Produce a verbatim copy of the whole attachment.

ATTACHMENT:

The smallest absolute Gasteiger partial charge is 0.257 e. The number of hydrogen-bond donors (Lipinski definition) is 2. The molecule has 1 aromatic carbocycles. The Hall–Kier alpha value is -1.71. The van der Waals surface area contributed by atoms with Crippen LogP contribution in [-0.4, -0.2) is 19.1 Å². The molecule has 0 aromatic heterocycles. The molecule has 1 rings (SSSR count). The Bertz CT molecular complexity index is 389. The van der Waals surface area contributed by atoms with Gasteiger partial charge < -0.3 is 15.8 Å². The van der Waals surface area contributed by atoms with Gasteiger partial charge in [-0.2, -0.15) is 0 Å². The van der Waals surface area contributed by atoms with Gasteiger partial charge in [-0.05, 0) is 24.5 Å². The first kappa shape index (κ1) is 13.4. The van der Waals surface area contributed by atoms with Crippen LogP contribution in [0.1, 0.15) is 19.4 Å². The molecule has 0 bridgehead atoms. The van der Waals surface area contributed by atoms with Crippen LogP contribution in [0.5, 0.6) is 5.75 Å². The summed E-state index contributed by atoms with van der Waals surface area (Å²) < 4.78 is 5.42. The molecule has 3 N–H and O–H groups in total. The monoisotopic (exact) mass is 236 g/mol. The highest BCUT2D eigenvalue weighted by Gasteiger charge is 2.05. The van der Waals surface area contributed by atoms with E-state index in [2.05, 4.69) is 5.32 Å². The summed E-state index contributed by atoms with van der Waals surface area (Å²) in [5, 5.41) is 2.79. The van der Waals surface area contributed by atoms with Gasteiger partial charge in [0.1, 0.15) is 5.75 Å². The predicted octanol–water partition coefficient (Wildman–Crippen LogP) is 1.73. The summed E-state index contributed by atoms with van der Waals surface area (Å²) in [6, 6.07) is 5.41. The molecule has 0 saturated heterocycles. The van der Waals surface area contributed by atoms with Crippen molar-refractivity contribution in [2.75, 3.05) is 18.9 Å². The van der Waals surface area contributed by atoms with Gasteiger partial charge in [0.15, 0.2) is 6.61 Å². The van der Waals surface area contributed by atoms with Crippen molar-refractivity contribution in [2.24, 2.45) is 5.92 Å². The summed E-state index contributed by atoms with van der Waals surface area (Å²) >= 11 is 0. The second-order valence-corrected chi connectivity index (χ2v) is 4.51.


The smallest absolute Gasteiger partial charge is 0.257 e. The number of hydrogen-bond donors (Lipinski definition) is 2. The molecule has 1 aromatic carbocycles. The Hall–Kier alpha value is -1.71. The van der Waals surface area contributed by atoms with Crippen LogP contribution in [-0.4, -0.2) is 19.1 Å². The molecule has 0 aromatic heterocycles. The molecule has 1 rings (SSSR count). The Bertz CT molecular complexity index is 389. The van der Waals surface area contributed by atoms with Gasteiger partial charge < -0.3 is 15.8 Å². The van der Waals surface area contributed by atoms with Gasteiger partial charge in [-0.2, -0.15) is 0 Å². The van der Waals surface area contributed by atoms with Gasteiger partial charge in [-0.05, 0) is 24.5 Å². The first kappa shape index (κ1) is 13.4. The van der Waals surface area contributed by atoms with Crippen LogP contribution in [0.1, 0.15) is 19.4 Å². The molecule has 0 bridgehead atoms. The van der Waals surface area contributed by atoms with Crippen LogP contribution in [0.5, 0.6) is 5.75 Å². The summed E-state index contributed by atoms with van der Waals surface area (Å²) < 4.78 is 5.42. The molecule has 3 N–H and O–H groups in total. The monoisotopic (exact) mass is 236 g/mol. The highest BCUT2D eigenvalue weighted by Gasteiger charge is 2.05. The van der Waals surface area contributed by atoms with E-state index in [2.05, 4.69) is 5.32 Å². The summed E-state index contributed by atoms with van der Waals surface area (Å²) in [5, 5.41) is 2.79. The van der Waals surface area contributed by atoms with Gasteiger partial charge in [0.1, 0.15) is 5.75 Å². The predicted octanol–water partition coefficient (Wildman–Crippen LogP) is 1.73. The summed E-state index contributed by atoms with van der Waals surface area (Å²) in [6, 6.07) is 5.41. The molecule has 0 saturated heterocycles. The van der Waals surface area contributed by atoms with Crippen molar-refractivity contribution in [2.75, 3.05) is 18.9 Å². The van der Waals surface area contributed by atoms with Gasteiger partial charge in [0.15, 0.2) is 6.61 Å². The van der Waals surface area contributed by atoms with Crippen molar-refractivity contribution in [2.24, 2.45) is 5.92 Å². The summed E-state index contributed by atoms with van der Waals surface area (Å²) >= 11 is 0. The second-order valence-corrected chi connectivity index (χ2v) is 4.51.